William Taylor, the director of a two-year architectural program that prepares students for graduate school at other universities, said that generally schools are better or worse than others.
“Cal State is inferior to UCs everybody knows that,” Taylor said.
But Taylor said he encourages his students to look beyond the name of an istitution.
“What I tell my kids is that you have to look at the department,” he said.
“I’ve taught at Harvard, University of Houston and Cal Poly-Pomona and I say, look at the departments and never mind the reputation of the school.”
Taylor said as an employer he’d rather hire a hard working Cal State student than a lackadaisical UC student.
Sitting outside the Matador bookstore Daniel Chung a third-year accounting major, said he never had any desire to attend a UC school.
“CSUN’s more practical and hands on, I think it has a better accounting program here-I had no interest in UCLA (when I applied to schools).”
Fausta Vjerdha, a current fourth-year UCLA student, said that at times she regrets her UC education experience.
“The reason I say that is because after spending four years at UCLA I realized that it’s too huge,” Vjerdha said.
“There are 40,000 students, the professors don’t really give a damn about you and you can’t really interact with them because of the class sizes,” she said.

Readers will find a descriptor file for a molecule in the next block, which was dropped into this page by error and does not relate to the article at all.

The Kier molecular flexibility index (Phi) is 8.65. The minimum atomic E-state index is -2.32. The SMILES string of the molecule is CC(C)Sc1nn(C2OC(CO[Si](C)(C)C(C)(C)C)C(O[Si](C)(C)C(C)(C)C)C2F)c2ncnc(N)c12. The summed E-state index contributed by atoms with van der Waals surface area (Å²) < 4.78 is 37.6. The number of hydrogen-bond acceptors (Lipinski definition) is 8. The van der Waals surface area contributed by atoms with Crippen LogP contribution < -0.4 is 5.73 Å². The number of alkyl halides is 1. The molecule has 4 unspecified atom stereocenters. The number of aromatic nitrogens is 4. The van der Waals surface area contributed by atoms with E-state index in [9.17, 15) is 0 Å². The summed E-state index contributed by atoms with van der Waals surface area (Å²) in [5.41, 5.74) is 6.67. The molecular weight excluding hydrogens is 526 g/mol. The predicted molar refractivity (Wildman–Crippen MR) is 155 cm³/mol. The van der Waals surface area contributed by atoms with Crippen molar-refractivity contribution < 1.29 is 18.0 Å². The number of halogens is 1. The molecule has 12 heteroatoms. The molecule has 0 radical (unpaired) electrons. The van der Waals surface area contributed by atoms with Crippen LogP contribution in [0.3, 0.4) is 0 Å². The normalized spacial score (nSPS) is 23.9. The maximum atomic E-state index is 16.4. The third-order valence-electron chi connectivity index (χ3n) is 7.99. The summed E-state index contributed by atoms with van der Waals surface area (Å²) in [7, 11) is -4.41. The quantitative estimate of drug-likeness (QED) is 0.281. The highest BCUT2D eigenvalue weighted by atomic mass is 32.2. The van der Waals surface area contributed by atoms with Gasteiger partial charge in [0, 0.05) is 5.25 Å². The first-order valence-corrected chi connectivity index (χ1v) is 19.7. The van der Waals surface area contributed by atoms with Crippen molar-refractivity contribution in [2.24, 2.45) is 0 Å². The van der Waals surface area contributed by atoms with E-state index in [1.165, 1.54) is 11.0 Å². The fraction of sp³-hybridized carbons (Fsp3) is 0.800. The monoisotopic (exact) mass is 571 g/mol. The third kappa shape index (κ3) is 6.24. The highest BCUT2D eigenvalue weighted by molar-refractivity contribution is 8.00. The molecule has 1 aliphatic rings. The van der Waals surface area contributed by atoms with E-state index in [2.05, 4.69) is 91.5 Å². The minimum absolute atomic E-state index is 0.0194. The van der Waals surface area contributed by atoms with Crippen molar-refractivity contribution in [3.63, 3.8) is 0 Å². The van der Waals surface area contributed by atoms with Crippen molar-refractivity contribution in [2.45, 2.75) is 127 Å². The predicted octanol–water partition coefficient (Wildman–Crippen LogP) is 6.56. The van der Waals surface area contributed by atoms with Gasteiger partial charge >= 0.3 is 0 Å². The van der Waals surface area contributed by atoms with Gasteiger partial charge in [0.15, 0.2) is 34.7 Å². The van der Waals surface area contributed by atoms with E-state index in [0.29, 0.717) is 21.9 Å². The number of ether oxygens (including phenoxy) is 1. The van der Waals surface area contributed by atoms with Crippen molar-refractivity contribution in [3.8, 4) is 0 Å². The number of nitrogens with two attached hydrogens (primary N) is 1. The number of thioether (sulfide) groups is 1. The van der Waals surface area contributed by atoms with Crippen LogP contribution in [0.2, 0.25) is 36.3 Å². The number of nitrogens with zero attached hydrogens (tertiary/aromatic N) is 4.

“Grades are (only) based on a mid-term and a final, so I wish I went to a Cal State because their smaller.”
Dr. Philip Rusche, dean of the Michael D. Eisner College of education, said that comparing the CSU and UC systems is like comparing apples to oranges.
“The mission of UCs is totally different than ours,” Rusche said. “I’d never want to say, or point fingers-it’s not fair. All I can say is we work hard in our department and the people are great,” he said.
“Seems like a sign of insecurity when you have to compare yourself to anyone else.”
Sitting outside Sierra Hall, Hutchinson compares himself now to when he first stepped onto CSUN’s campus, admitting to being a procrastinator and not having goals in the early stages of earning his bachelors here at CSUN.
But something changed him.
“I made a decision,” Hutchinson said.
“Decisions you make help excel you academically, I felt motivated, I started having a direction and by the last two years I knew what I wanted to do, at first I didn’t have that. Having goals made the difference.”
Ontay Johnson can be reached at firstname.lastname@example.org